Benjamin Britten | Credit: Keystone Press / Alamy


An English composer, conductor and pianist, Britten was one of the central figures of twentieth century music. Born in Lowestoft in Suffolk, Britten grew up in a house overlooking the North Sea, a view that would later inspire some of his music. At 15 he began composition lessons with the composer Frank Bridge, who remained an influential mentor through his early career.


His remarkable body of work ranges from a series of operas which have entered the repertoire, including Peter Grimes, The Rape of Lucretia, Billy Budd, The Turn of the Screw and Death in Venice, to song cycles including the Serenade for Tenor, Horn, and Strings, to the pacifist choral work War Requiem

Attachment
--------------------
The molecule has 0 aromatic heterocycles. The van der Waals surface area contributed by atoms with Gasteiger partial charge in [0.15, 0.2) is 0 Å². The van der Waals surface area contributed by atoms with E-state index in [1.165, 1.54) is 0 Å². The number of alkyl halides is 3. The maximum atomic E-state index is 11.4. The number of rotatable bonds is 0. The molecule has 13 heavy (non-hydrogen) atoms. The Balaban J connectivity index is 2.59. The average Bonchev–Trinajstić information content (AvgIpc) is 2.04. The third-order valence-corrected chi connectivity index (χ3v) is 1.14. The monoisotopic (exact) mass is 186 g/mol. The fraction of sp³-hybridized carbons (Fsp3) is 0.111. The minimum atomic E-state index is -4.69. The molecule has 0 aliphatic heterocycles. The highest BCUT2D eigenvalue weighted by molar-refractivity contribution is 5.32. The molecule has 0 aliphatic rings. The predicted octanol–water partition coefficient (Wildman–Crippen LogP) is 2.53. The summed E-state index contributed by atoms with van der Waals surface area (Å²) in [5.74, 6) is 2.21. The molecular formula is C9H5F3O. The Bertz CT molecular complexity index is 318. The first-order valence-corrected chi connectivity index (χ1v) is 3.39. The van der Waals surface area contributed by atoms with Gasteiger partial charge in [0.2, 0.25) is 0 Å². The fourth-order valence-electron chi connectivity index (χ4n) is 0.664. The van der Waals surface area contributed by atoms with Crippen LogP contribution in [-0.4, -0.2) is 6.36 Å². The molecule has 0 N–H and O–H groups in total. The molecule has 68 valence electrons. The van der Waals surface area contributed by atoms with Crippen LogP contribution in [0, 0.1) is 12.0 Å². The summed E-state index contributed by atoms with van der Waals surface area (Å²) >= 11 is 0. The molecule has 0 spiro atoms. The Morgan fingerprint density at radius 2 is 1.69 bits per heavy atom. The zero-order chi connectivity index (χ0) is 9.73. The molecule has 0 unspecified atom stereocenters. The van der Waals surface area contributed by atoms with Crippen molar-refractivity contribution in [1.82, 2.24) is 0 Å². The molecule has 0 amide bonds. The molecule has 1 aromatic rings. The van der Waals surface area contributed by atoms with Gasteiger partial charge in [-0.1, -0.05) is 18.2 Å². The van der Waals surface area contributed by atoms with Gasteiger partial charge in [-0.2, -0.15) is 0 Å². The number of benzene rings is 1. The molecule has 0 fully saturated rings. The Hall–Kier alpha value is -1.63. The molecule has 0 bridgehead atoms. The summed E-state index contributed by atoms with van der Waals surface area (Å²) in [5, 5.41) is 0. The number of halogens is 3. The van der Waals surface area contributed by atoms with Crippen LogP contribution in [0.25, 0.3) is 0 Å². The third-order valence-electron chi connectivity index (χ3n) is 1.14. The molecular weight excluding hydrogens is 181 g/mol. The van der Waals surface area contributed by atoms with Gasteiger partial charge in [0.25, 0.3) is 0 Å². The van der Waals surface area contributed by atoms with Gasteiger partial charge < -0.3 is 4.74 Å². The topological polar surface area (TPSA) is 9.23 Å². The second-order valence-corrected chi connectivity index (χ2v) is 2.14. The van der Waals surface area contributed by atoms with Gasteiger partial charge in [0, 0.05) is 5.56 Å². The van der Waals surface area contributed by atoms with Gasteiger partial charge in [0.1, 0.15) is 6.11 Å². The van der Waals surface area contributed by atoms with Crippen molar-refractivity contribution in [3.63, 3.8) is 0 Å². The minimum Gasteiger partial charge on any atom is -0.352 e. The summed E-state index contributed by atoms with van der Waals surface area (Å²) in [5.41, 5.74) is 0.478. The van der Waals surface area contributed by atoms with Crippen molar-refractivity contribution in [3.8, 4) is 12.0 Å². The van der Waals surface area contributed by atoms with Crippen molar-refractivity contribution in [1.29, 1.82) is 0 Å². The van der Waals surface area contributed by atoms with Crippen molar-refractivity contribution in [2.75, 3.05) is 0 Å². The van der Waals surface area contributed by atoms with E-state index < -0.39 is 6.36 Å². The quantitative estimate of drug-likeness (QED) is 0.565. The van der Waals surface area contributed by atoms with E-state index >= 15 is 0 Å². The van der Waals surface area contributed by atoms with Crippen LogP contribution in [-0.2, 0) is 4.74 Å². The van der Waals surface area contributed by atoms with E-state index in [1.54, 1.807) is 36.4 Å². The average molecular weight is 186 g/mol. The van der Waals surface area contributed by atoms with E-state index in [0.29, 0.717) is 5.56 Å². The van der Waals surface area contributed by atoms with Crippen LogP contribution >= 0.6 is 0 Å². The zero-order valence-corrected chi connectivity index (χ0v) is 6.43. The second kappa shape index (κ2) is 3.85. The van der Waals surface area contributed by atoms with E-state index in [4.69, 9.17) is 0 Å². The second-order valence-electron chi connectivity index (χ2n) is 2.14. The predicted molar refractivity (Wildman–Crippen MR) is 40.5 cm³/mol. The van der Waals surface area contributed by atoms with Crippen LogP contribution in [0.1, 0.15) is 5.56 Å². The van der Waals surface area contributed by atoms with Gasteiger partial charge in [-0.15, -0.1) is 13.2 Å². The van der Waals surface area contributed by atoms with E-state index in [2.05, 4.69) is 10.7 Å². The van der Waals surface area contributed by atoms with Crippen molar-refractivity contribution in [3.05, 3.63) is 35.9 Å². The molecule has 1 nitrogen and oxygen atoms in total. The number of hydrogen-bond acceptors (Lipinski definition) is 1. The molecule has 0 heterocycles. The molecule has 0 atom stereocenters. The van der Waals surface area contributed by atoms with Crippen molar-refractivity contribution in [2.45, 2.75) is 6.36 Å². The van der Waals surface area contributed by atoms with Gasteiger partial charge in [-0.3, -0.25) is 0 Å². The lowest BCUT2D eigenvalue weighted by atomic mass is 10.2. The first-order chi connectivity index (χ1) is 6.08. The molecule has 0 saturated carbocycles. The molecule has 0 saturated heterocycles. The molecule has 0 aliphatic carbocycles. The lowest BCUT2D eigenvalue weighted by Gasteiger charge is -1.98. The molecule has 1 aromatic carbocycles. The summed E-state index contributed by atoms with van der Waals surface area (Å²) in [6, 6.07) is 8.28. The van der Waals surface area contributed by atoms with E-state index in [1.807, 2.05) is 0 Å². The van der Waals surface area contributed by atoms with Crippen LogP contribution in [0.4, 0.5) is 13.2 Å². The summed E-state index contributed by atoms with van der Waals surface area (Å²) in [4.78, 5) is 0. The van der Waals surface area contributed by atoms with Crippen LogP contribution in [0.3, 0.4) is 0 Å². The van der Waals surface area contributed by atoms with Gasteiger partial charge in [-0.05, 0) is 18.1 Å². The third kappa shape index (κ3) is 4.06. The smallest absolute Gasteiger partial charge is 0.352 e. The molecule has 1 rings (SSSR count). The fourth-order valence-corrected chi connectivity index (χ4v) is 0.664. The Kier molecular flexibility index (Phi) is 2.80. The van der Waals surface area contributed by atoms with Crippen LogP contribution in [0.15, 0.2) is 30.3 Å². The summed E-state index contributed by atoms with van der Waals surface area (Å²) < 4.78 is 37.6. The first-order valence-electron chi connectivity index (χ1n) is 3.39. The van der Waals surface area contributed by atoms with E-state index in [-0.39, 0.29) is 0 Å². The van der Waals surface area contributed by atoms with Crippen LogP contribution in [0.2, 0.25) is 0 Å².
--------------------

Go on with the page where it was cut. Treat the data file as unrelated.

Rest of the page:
He also produced much music for orchestra and chamber ensembles, including symphonies, concerti, and chamber and solo works. 

Britten and his life-long partner Peter Pears were passionate about the importance of music in the community and the involvement of young performers in music making. They founded the Britten-Pears Young Artist Programme to provide high-level performance training for the world’s best emerging professional musicians. In 1948 they founded the Aldeburgh Festival and, in 1967, the Queen opened Snape Maltings Concert Hall as a larger venue for the growing festival, an annual event that continues to flourish to this day.